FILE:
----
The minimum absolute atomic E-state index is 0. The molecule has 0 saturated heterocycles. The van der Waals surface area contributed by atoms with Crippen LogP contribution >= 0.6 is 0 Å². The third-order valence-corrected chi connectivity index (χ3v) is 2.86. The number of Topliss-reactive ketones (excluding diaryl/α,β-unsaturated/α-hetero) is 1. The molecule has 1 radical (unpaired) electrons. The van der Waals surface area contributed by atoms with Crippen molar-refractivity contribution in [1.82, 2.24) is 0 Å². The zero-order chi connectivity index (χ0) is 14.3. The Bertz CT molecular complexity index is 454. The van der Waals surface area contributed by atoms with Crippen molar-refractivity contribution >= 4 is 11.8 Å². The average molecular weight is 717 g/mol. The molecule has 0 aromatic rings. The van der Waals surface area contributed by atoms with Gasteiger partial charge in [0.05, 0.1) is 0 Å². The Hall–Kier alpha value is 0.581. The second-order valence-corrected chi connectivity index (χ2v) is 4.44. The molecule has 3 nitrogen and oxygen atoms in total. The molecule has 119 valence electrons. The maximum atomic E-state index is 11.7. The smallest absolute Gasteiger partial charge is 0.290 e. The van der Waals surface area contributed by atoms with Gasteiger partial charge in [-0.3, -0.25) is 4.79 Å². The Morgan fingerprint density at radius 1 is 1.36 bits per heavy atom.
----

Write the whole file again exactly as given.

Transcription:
The minimum absolute atomic E-state index is 0. The molecule has 0 saturated heterocycles. The van der Waals surface area contributed by atoms with Crippen LogP contribution >= 0.6 is 0 Å². The third-order valence-corrected chi connectivity index (χ3v) is 2.86. The number of Topliss-reactive ketones (excluding diaryl/α,β-unsaturated/α-hetero) is 1. The molecule has 1 radical (unpaired) electrons. The van der Waals surface area contributed by atoms with Crippen molar-refractivity contribution in [1.82, 2.24) is 0 Å². The zero-order chi connectivity index (χ0) is 14.3. The Bertz CT molecular complexity index is 454. The van der Waals surface area contributed by atoms with Crippen molar-refractivity contribution >= 4 is 11.8 Å². The average molecular weight is 717 g/mol. The molecule has 0 aromatic rings. The van der Waals surface area contributed by atoms with Gasteiger partial charge in [0.05, 0.1) is 0 Å². The Hall–Kier alpha value is 0.581. The second-order valence-corrected chi connectivity index (χ2v) is 4.44. The molecule has 3 nitrogen and oxygen atoms in total. The molecule has 119 valence electrons. The maximum atomic E-state index is 11.7. The smallest absolute Gasteiger partial charge is 0.290 e. The van der Waals surface area contributed by atoms with Gasteiger partial charge in [-0.3, -0.25) is 4.79 Å². The Morgan fingerprint density at radius 1 is 1.36 bits per heavy atom.